It’s been a while since I last posted, and of course I have a hundred new things I want to write about. But let me start where I left off. I had contacted three companies to ask for information, further confirmation, that their products were indeed phthalate-free.
1. Kuumba Made fragrance oils have been CONFIRMED as phthalate-free. The actual language from the e-mail went like this: “Our fragrance oils are created using the finest oils and resins of flowers, plants, roots and trees. They are free of any dilutants, alcohols, petroleums, phthalates, and animal products. However, they are not 100% natural, some items such as musk is not available naturally.” Good to know they aren’t using animal musk. However in the artificial musk world, there are three types…two are questionable, much like phthalate, and one is considered safe. CRAP! I guess I need to press them further about which type of synthetic musk they are using. That will be a blog for another day. But it seems safe to assume that the non-musk fragrances are 100% good to go. I personally like Water Lily (and Egyptian Musk…so now I have more research to do).
2. Pacifica skin care, including perfume, is, according the e-mail response I received from customer service, “made without: Animal testing, animal bi-products (sic), phthalates, parabens, sulfates, propylene glycol, benzene, GMOs, mineral oil, peanut oil, and triclosan. All Pacifica products are cruelty-free.” So this is more good news. The body butter, in Mediterranean Fig is still quite nice, but once I found out that their perfumes were 100% safe, I went on down to my Central Market and sprayed nearly every inch of my arms with a sample of their fragrances. Now, the selection on Pacifica’s site is much broader, but at my local store, there are approximately 8 scents. I purchased Waikiki Pikake, a light, white floral. But I’ll be going back (or asking Santa?) for Mexican Chocolate and Malibu Lemon Blossom. They are seriously yum! And free of nasty chemicals, which is the best part, I think.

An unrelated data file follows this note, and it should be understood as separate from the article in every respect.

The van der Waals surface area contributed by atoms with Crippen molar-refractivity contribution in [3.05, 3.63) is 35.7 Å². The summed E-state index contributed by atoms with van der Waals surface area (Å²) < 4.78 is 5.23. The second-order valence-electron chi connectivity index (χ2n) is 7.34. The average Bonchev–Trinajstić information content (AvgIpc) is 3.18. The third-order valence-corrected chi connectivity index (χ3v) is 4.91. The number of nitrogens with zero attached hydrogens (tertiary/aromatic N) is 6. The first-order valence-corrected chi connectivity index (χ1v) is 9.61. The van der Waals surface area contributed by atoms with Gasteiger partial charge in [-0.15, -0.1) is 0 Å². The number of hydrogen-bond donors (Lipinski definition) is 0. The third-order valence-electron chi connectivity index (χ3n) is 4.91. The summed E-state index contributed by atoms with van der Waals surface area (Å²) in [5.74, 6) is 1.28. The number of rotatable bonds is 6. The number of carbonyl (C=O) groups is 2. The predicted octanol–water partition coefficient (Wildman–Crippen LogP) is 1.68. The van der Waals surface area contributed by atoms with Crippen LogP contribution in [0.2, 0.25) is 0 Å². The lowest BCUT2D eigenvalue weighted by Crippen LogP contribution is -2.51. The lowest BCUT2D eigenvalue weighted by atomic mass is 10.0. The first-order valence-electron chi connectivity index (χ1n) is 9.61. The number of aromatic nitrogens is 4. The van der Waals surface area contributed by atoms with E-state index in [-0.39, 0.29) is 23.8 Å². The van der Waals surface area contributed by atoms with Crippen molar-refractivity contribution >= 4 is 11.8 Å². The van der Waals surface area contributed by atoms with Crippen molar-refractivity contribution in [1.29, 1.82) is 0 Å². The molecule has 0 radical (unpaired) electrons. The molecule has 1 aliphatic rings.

3. After e-mailing customer service at Teva (the maker of sandals and flip-flops and, yes, even more complicated shoes), I got a reply indicating that they didn’t have material details about the products, but they did provide a handy phone number I could call. So I called, I asked my question of the helpful customer service staff, and she put me on hold for quite a while, but eventually came back with good news! Teva uses EVA plastic for the footbed of their products, and polyester for the straps. EVA is a type of plastic that does not require further plasticizers to make it bendable and “squishy,” and is actually considered to be inert enough to make children’s toys from in lieu of phthalate-based “squishy” plastic. This is good news since I live in my Tevas much of the year. By the way, I prefer this brand because they make durable products that can last for years and years. It’s worth the investment over cheap-o flip-flops, for sure. Not only are the straps fashionably cute, they last, and now we know they have no phthalate to absorb through our skin. Yay for Teva!
So, have I had any regrets about pursuing a hippy/natural-product lifestyle? No, because I think I am on the road to being healthier. When you know better, you do better, right? There’s really no going back for me now, and actually a broad door of questioning products everywhere has opened, and I am concerned not only for my own health, but the health of my family, friends, and yes, even perfect strangers.
I will confess that overcoming vanity is part of the process. I would still like to look nice (and smell nice) and this has suddenly made that task a little more challenging. From my purging of grooming products, the product I regretted having to throw out the most (so far, that is, since I haven’t yet culled my perfume collection)? Don’t laugh at me, but it was a stash…yes, a stash…of discontinued Dove Straight and Soft Sleek Styling Cream. I LOVE this product so much that when it was discontinued, I went on ebay.com and bought 10 tubes. I KNOW! This makes me *almost* a hoarder…but it works so well on my hair! When you research its ingredients, this product is somewhere on the scale of about a 5-6 where 0 is pure water and 10 is considered extremely toxic/carcinogenic/allergy-causing/etc. So I haven’t really found its replacement, but I am trying a styling product I’ll blog about tomorrow.
I do want to extend an offer to research the toxicity of your favorite product and perhaps offer a replacement product of similar qualities. Just leave a comment and I’ll start the search. First up, as requested by my co-worker, is Philosphy products. Tune in next time…